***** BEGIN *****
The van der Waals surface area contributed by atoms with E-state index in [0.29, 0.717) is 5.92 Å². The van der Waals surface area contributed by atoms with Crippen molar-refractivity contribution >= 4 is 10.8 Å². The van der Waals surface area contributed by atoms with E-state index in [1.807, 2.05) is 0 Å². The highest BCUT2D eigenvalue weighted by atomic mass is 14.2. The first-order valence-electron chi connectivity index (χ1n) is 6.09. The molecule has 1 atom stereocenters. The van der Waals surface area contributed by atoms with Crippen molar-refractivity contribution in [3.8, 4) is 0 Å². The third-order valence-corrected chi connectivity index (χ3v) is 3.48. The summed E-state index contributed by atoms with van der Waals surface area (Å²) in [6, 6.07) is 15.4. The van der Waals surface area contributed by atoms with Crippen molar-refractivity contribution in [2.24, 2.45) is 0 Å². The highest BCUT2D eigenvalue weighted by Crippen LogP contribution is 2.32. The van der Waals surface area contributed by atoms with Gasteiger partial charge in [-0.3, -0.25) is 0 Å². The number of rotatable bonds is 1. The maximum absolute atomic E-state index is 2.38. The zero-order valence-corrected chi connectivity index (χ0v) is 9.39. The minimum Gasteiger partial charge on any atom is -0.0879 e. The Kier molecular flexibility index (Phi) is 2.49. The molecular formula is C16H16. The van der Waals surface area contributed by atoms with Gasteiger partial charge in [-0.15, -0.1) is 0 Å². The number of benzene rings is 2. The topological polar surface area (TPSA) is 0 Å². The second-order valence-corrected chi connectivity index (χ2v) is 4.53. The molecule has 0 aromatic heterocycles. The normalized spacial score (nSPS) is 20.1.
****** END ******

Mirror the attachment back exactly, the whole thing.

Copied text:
The van der Waals surface area contributed by atoms with E-state index in [0.29, 0.717) is 5.92 Å². The van der Waals surface area contributed by atoms with Crippen molar-refractivity contribution >= 4 is 10.8 Å². The van der Waals surface area contributed by atoms with E-state index in [1.807, 2.05) is 0 Å². The highest BCUT2D eigenvalue weighted by atomic mass is 14.2. The first-order valence-electron chi connectivity index (χ1n) is 6.09. The molecule has 1 atom stereocenters. The van der Waals surface area contributed by atoms with Crippen molar-refractivity contribution in [3.8, 4) is 0 Å². The third-order valence-corrected chi connectivity index (χ3v) is 3.48. The summed E-state index contributed by atoms with van der Waals surface area (Å²) in [6, 6.07) is 15.4. The van der Waals surface area contributed by atoms with Crippen molar-refractivity contribution in [2.24, 2.45) is 0 Å². The highest BCUT2D eigenvalue weighted by Crippen LogP contribution is 2.32. The van der Waals surface area contributed by atoms with Gasteiger partial charge in [-0.3, -0.25) is 0 Å². The number of rotatable bonds is 1. The maximum absolute atomic E-state index is 2.38. The zero-order valence-corrected chi connectivity index (χ0v) is 9.39. The minimum Gasteiger partial charge on any atom is -0.0879 e. The Kier molecular flexibility index (Phi) is 2.49. The molecular formula is C16H16. The van der Waals surface area contributed by atoms with Gasteiger partial charge in [-0.15, -0.1) is 0 Å². The number of benzene rings is 2. The topological polar surface area (TPSA) is 0 Å². The second-order valence-corrected chi connectivity index (χ2v) is 4.53. The molecule has 0 aromatic heterocycles. The normalized spacial score (nSPS) is 20.1.